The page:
Not only do we eat mikan, we include them in our new years decorations, too!
Small boats just bobbin around in the water.
Notice the number four is missing.
We had amazing sunsets.
Toshi-koshi Soba and the NHK Kohaku show.
We rose extra early on new years day to see the first sunrise…isn’t it pretty? 😀

The Little Town by the Sea

I’ve finally started getting back into work mode. Just in the nick of time because we’ve been busy at the office. But I haven’t had time to go through the pictures from my time at home in Ehime during obon break. So I thought I’d take you on a little evening walk (the only time people venture outside because it’s so hot) around my parents house. 
Here are some pictures:

There are many rice fields around town…and the prefecture, too.
There are also many ports for ferries and various ships along the shore.
Knots and nails.
You can see private boats like this, too.
The Seto Inland Sea has fast tidal currents…always rushing somewhere.
My grandma’s old bike that I still use to get around town.

Sitting on the side of the coast and watching the sea.

You can see the bridges from Shimanami-kaido, which links Hiroshima to Ehime, from here.

Doesn’t this quiet little town have the best views?

The Bary-san Chocolate

We seem to love mascot characters in Japan.
We pretty much have a mascot for everything. The most popular ones of late are the mascots of various cities throughout Japan called Yuru-kyara, which means something like loose characters in Japanese. Not sure whether they are called that because they aren’t official city mascots or because the characters are quite casual and quirky, but they are popular.
There’s even a Yuru-kyara Grand Prix every year, where people can vote for their favorite mascot. Last year, 880 mascots entered the contest. Told ya. I wasn’t kidding when I said we really love our mascots.
Imabari City, where my parents live, also has their own mascot character. His name is Bary-san (his profile in Japanese is here). He’s a pretty cute mascot, in my opinion.
Imabari is known for their yakitori (skewered chicken), so the mascot is a bird. His crown is the Kurushima Kaikyo Bridge, which is a bridge that connects the main land to the Shikoku Island (which is where Imabari City is located). It’s also apparently the longest suspension bridge in the world.
It doesn’t stop there. He is wearing a haramaki, which is a cloth that wraps around and warms your stomach, because Imabari is famous for their towels. I hear they make about 60% of the towels in Japan. Also, the little ship he’s carrying is a wallet, representing Imabari’s shipping industry.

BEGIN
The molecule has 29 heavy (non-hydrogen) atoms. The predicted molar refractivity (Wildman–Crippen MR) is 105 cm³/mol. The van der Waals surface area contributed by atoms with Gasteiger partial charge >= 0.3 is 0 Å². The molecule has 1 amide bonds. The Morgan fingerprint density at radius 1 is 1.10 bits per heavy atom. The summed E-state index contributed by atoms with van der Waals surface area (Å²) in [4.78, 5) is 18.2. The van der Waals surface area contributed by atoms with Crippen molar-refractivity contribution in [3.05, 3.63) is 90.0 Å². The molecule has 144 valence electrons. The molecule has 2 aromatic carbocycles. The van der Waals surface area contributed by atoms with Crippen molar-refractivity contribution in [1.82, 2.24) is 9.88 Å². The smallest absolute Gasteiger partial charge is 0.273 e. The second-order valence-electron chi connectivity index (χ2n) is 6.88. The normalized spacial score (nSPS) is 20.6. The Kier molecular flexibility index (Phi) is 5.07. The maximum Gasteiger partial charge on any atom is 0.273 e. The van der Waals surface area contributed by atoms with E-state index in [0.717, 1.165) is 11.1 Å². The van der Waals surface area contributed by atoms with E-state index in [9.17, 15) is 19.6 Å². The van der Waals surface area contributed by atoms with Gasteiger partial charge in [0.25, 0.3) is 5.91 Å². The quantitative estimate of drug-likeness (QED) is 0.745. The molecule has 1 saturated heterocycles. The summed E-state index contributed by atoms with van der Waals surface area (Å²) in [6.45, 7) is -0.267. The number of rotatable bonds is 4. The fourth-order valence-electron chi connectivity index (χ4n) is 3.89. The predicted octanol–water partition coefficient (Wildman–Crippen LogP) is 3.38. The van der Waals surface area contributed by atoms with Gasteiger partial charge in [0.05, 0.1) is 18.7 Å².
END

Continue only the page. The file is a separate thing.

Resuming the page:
Don’t you love the details and the story behind the character? I love it. Probably because I’m Japanese. Ha.
Anyways, Bary-san is not only my favorite…(drum roll please)…he was the winner of last year’s Yuru-kyara Grand Prix! Whoop! It’s pretty huge considering a lot of Japanese people don’t even know where Imabari City is.
But they are taking this chance to promote their city and Bary-san has even made his way into convenience stores all over Tokyo. He has his own Chiroru Chocolate (pictured), which are bite sized chocolates that come in many flavors. The Bary-san chocolates are orange flavored because the whole prefecture of Ehime, where Imabari City is located, is famous for producing oranges called Iyokan.
I found this chocolate at my local convenience store and had to get it. I loved the packaging with Bary-san saying different things in the local dialect. Too cute.
Doesn’t he grow on you? 😀
You can get Bary-san PC backgrounds for free here!

The Nanakusa Gayu

This is Nanagusa-gayu (七草粥).
It’s tradition in Japan to eat this on January 7th.
It’s a dish of rice porridge with
seven different types of wild herbs.
Nanagusa means seven herbs in Japanese.
It’s an old tradition that came to Japan from China
sometime during the Heian Period (794-1192).
We eat this in hopes for a healthy new year.
My mom also told me that the reason we have this tradition is because
we pretty much celebrate the new year by eating and drinking.
And we eat this rice porridge because it’s easily digested
and our poor overworked stomach can get some rest.
Plus the herbs are good for you.
The seven herbs are:
 Nazuna: Shepard’s Purse  
Hakobera: Common Chickweed  
Hotokenoza: Nipplewort
Suzuna: Turnip
Suzushiro: Radish

The Trip Back to Tokyo

Heading back to Tokyo today.
We took the express from Imabari and
headed to Takamatsu in the next prefecture.
Slept through most of the train ride
but caught a sight of the beautiful Seto Inland Sea.
We call it Seto Nai Kai.
It’s the ocean between mainland Japan
and the island of shikoku.
And there are apparently over 3,000 islands here.
The view is really fantastic.
We got to the airport with plenty of time to shop for souvenirs.
And we both went through airport security and
promptly got on separate airplanes.
The reason for this is that
my sister flies JAL and I fly ANA.
So this is how we always head to the airport.
Go together, get on different planes.
I landed in Tokyo a bit before my sister
but we met up at and went to Dean & Delica Cafe.
I love this place.
The yummy apple cider.
The pretty wood floor.
We were both beat but
it was a great way to end this trip.
Quiet time at the cafe to
recharge for work starting tomorrow.
Starting the year 2013 in Tokyo.
This is going to be my year.
I’m pretty sure of it.
Haneda International Airport Terminal 1
3-3-2 Haneda Airport
Ota-ku, Tokyo
Hours: 7am-9pm

The First Light

In Japan it’s tradition to go out early on New Years Day
and to watch the first sunrise of the year.
We call it Hatsuhinode.
(pronounced “Hah-tsu-hee-no-deh”)
Sunrise in Ehime was 7:14am.
It’s always a pain waking up early on New Years Day
after being up so late the night before.
But last year for the first time
I woke up in time to see the sun rise.
And it felt great.
So I did it this year, too.
Basking in the rays of the first sunrise feels great.
And I am super energized for the new year!
I think this is going to be a tradition.